Sunday, January 20, 2013

Repetition and photography

click photo to enlarge
"My greatest fear: repetition"
Max Frisch (1911-1991), Swiss author and critic

I find it hard to understand the point that Max Frisch was making when he wrote the remark quoted above. If it's the simple fear of repeating oneself inadvertently, or even knowingly because the creative juices have stopped flowing, then fair enough. But that makes it such an obvious point that it's hardly worth the utterance. The fact is that much art, whether writing, visual or musical, depends on varying a theme, and themes inevitably involve an element of repetition. This is a subject that I touched on in my 2011 post, "Mining the seam", so I won't elaborate here. However, what I will say is that this desire to avoid "repetition" is something that seems to afflict photographers rather more than some other visual artists. Painters have no hesitation in returning to a subject repeatedly - see Monet and Rouen Cathedral, Cezanne and Mont Saint Victoire or Diego Rivera and the calla lily flower. Most, though certainly not all, musicians tend to work within a tightly defined genre and instrumentation. But photographers, well, they too often forgo the learning and refining that repetition can offer, and search instead for ever new subjects and approaches.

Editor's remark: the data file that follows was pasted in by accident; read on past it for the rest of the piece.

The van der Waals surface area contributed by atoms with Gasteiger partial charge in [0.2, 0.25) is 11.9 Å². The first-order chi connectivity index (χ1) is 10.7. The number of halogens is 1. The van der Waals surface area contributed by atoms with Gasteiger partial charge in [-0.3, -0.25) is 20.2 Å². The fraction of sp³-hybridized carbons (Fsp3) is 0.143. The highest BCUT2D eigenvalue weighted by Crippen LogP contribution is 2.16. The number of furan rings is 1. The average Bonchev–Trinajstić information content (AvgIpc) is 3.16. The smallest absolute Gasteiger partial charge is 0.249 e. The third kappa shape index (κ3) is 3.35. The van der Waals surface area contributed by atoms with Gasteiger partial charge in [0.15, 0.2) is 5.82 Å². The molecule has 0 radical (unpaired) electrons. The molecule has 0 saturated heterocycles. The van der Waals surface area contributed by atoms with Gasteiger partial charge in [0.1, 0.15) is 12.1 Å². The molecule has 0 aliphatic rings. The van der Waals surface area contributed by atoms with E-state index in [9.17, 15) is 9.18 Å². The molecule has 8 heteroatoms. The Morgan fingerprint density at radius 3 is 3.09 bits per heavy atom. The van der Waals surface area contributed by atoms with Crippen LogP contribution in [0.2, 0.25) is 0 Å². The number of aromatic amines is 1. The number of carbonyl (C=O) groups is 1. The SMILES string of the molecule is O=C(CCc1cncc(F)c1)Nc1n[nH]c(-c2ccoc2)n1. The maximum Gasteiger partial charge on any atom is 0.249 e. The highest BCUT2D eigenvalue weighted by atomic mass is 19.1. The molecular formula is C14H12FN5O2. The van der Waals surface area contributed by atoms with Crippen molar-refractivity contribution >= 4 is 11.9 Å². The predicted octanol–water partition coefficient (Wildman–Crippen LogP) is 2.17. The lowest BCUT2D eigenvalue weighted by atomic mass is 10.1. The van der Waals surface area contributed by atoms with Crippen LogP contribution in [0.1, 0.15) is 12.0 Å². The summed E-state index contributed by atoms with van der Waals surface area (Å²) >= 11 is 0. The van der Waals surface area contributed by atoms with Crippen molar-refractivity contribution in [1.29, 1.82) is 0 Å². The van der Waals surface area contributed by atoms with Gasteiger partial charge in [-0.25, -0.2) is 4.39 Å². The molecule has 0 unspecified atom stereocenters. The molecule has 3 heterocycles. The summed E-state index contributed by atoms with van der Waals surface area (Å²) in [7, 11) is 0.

I repeatedly take photographs of the water lily leaves in our pond because they offer interest and difference across the year. The church in the village of Bicker is another subject that I photograph regularly. Why, you might wonder? Well, not only is it conveniently located for me, but it is a particularly fine building in a setting that, like those water lily leaves, changes with the time of day, the weather and the seasons. I've photographed it in fog, summer, and snow more than a few times (see here, here, here and here).That being the case, you might wonder what mileage there is in another photograph of the church on a snowy morning: in self-imposed repetition.

In fact, I've set myself the task of documenting this church. I'm looking for variations determined by the weather, the time of day, the season, the viewpoint, the lens, the processing, and any other variable that I can introduce into my photography. On this occasion the warm note of the early morning sunlight contrasting with the cold blue/white of the light covering of snow and the hoar frost on the trees offered something different. So too did the slightly more distant viewpoint that introduced the veil of branches across the top of the image. There's more mining of this seam yet to be done!

photograph and text © Tony Boughen

Camera: Canon
Mode: Aperture Priority
Focal Length: 24mm
F No: f8
Shutter Speed: 1/60
ISO: 100
Exposure Compensation:  -0.33 EV
Image Stabilisation: On